There are four groups of people who read that title:
- You didn’t take life science courses, and you think that this might be a nice article about a new Italian restaurant.
- You did take life science courses, forgot what that meant, and I just gave you an unpleasant flashback to something you would have rather forgotten.
- You did take life science courses, work in specific areas of life science related to these terms, and therefore know EXACTLY what they means, or
- You’re a high school Latin nerd, and got all excited to see Latin. :-)
In Vitro refers to the testing of a process in a controlled, laboratory environment. In Vivo, on the other hand, refers to the “testing” (so to speak) of that same process in a real world environment, exposed to other variables that might be present in said environment.
The difference between the two is well known to those heroes of science who create vaccines. It is not uncommon for a vaccine to utterly destroy a pathogen in a test tube in vitro, but when animal or human in vivo testing starts, find that the vaccine is utterly useless. For lots of reasons.
Well, the same sort of discrepancy has popped up with, of all things, mask wearing.
One of the unpleasant byproducts of the COVID pandemic has been to produce a subclass of moral scolds who will not only mercilessly berate mask-critics on social media, but also do so in real life, where their utter indignation at individuals choosing to bareface sometimes turns to physical confrontation.
The unfortunate part of all this rancor is that mask-wearing appears very much to be one of those things affected by “InVitro vs InVivo”.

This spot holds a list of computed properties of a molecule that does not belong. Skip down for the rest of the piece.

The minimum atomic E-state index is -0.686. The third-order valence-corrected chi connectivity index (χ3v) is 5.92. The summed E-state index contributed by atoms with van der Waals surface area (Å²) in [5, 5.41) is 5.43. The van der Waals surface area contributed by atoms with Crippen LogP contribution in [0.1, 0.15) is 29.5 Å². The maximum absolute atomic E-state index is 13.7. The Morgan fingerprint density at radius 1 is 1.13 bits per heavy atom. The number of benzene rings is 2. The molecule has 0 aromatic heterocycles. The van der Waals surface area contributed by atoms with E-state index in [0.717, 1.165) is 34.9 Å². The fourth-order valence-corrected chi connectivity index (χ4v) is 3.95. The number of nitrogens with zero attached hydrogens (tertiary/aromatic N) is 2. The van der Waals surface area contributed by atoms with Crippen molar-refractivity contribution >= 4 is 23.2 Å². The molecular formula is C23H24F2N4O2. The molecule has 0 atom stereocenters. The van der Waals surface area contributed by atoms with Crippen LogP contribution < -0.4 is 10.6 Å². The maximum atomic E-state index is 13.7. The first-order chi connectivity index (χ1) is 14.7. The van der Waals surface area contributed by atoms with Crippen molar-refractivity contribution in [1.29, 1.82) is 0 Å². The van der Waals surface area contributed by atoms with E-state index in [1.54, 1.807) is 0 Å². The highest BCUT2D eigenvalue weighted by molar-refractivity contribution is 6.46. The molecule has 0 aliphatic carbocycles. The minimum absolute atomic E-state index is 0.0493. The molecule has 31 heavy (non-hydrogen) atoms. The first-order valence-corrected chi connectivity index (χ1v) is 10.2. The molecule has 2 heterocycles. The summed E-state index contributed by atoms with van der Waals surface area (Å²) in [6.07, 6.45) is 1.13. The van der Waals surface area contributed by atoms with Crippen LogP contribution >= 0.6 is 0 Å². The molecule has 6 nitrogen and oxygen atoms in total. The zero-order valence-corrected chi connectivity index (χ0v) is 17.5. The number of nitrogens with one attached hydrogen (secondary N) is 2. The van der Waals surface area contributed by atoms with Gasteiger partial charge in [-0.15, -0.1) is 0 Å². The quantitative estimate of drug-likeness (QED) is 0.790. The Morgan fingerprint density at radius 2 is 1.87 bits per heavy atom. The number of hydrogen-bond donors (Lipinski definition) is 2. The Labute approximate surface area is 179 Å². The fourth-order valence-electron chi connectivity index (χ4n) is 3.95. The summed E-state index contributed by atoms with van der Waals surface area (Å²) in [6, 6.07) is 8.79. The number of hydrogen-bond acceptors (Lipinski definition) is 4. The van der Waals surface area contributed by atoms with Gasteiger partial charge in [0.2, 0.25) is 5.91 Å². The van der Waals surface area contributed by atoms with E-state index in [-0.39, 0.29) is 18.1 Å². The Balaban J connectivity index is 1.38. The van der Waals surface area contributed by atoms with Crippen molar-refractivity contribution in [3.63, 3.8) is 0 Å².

How? Well, scientific study after study has proven that mask wearing reduces both the amount of viral load expelled by an infected individual and inhaled by a healthy one, thus lowering risk for contagion rather significantly. Good news.
However, these studies have been done either under lab conditions or in semi-controlled environments so data can be gathered. In other words, “In Vitro.”
Unfortunately for those studies, however, when we look at mask-wearing in broad populations over time, In Vivo, well, the advantages are….somewhat hard to find.
Now, I’m not suggesting we dispense with masks. I tend to believe that in certain environments they probably do a lot of good; it’s just that as a population, we spend more time outside our homes in environments which they don’t do much good. The 60-foot-ceiling inside of Home Depot or Wal-Mart, along with its industrial strength air conditioning units, probably isn’t tremendously different, in terms of risk of contagion, with a stroll outside in the park, as long as reasonable distancing is observed. Lots of space with clean air being piped in and bad air being filtered out.
But for mercy’s sake, stop throwing rhetorical bombs (or worse, fisticuffs) at people not as dedicated to their masks as you think they should be. It gets us nowhere, divides us even more than we are otherwise, and is generally counterproductive as we move through what we hope are the latter stages of the pandemic. In Vivo, we find that the difference between masking and not is simply not as huge as those In Vitro studies originally indicated.